I think what got me so worked up is that I’ve heard about 7 Days to Die for years and I assumed a game with over two million sales and five years of development would have something special about it. I remember playing H1Z1 Just Survive a few years back. While that game was hardly groundbreaking (or good, for that matter) it still managed to feel somewhat competently built despite getting thrown to the side in favor of its battle royale mode.7 Days to Die at its best is a generic zombie survival game. At worst, it’s ugly, buggy and simply hard to play. The One Hour Rule:
I wanted to give this game the benefit of the doubt, I really did. I kept coming back thinking “This was going to be the time I found what makes this game special and start enjoying myself” but after dying from hypothermia twice in a row because I couldn’t find the pieces needed to start a fire I gave up. 7 Days to Die failed The One Hour Rule. TBA-Scale:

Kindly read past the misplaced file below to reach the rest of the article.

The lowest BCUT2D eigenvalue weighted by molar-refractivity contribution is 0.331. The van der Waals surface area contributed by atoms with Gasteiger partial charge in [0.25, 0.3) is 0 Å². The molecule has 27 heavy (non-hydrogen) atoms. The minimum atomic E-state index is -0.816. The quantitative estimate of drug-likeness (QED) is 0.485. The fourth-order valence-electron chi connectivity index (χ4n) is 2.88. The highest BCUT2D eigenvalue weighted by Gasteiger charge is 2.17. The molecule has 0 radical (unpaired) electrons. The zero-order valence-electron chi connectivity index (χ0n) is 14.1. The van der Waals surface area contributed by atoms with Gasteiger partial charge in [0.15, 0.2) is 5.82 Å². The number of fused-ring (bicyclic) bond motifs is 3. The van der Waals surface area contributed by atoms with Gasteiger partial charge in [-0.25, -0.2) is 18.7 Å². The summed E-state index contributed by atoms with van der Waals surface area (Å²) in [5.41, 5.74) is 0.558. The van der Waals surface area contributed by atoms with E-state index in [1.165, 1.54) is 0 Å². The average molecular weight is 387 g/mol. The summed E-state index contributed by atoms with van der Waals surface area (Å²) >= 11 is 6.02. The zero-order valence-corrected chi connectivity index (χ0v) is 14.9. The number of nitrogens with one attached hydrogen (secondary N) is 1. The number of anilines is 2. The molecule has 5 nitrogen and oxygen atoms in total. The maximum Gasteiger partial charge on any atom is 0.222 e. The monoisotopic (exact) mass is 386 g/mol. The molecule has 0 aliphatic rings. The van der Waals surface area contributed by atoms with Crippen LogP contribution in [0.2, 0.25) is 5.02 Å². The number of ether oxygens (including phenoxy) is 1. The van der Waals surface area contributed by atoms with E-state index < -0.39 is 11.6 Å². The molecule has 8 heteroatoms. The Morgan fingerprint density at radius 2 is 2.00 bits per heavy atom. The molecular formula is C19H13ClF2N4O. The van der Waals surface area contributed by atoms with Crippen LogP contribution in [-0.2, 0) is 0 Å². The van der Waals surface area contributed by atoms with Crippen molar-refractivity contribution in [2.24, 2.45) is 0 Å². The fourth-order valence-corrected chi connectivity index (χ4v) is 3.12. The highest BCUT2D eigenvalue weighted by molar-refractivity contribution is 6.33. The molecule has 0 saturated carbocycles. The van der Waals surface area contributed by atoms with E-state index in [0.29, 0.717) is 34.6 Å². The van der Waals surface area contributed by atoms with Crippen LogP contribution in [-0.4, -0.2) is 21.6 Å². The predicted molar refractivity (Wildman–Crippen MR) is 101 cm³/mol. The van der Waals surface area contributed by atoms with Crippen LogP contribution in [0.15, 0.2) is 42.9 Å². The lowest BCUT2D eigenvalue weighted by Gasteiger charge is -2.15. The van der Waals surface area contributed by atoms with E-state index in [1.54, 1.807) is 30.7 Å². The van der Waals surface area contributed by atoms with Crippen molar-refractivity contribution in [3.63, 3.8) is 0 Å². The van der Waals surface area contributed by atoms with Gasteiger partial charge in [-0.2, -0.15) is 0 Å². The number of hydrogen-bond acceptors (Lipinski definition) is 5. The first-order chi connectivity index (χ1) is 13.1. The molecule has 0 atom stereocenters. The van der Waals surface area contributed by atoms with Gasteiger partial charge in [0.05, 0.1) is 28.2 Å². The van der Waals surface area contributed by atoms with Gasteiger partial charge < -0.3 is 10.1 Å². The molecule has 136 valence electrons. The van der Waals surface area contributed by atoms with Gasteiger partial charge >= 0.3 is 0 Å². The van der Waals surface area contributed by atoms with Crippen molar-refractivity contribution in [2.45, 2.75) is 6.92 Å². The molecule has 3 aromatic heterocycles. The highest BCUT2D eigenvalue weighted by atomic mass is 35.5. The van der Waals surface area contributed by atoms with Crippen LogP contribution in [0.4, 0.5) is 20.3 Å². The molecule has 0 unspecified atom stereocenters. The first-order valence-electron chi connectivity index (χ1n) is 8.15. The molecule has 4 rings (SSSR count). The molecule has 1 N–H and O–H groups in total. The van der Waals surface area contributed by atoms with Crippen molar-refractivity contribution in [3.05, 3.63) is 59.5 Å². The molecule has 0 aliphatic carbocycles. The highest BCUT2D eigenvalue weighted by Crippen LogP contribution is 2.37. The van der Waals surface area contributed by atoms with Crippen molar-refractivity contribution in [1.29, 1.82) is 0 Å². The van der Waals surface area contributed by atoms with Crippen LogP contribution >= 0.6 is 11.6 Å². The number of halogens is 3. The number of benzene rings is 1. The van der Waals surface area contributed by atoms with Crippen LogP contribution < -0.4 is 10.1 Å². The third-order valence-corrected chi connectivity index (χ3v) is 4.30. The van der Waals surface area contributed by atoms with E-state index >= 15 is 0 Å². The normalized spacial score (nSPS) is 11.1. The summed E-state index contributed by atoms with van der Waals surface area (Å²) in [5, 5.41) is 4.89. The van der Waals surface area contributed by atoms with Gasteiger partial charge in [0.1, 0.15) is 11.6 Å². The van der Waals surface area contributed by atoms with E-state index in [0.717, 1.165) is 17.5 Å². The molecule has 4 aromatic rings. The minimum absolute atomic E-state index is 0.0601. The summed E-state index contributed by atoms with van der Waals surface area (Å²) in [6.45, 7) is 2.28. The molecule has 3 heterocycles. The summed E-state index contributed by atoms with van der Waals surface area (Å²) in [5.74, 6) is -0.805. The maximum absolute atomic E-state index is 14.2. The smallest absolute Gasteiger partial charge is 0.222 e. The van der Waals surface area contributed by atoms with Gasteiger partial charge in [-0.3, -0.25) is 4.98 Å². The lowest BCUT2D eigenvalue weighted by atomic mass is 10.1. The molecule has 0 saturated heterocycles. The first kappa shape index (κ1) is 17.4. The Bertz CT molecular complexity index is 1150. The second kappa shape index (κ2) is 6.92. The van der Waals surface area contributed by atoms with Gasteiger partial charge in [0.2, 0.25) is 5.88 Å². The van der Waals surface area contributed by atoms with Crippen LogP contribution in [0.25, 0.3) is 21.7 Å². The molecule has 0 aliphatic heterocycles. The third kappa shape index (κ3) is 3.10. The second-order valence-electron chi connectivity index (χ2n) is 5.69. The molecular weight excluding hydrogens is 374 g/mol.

7 Days To Score an 8/10. It’s levels are procedurally generated, relies on survival mechanics, has an unreachable scope, was crowdsourced, plays terrible, looks terrible even on max graphics, is buggy and has stayed on Early Access for five years. On top of that, reviews on Steam show that developers delete criticizing threads on their forum. Who would Like This Game:
If you’re sad Just Survive is getting shut down and don’t mind a downgrade in quality, you’ll like 7 Days to Die. Nitpicks:
Why is it that everytime I respawn I end up in the middle of a rainstorm of blizzard? It’s impossible to find everything when you can barely see more than 10 yards.
Hitman Season 1 Description:
Hitman is a 3rd person assassination game. You play Agent 47, a recently graduated assassin who is sent on missions around to world to inhume targets and uncover a secret conspiracy. Hitman contains stealth mechanics and open-ended leveled. Opinion: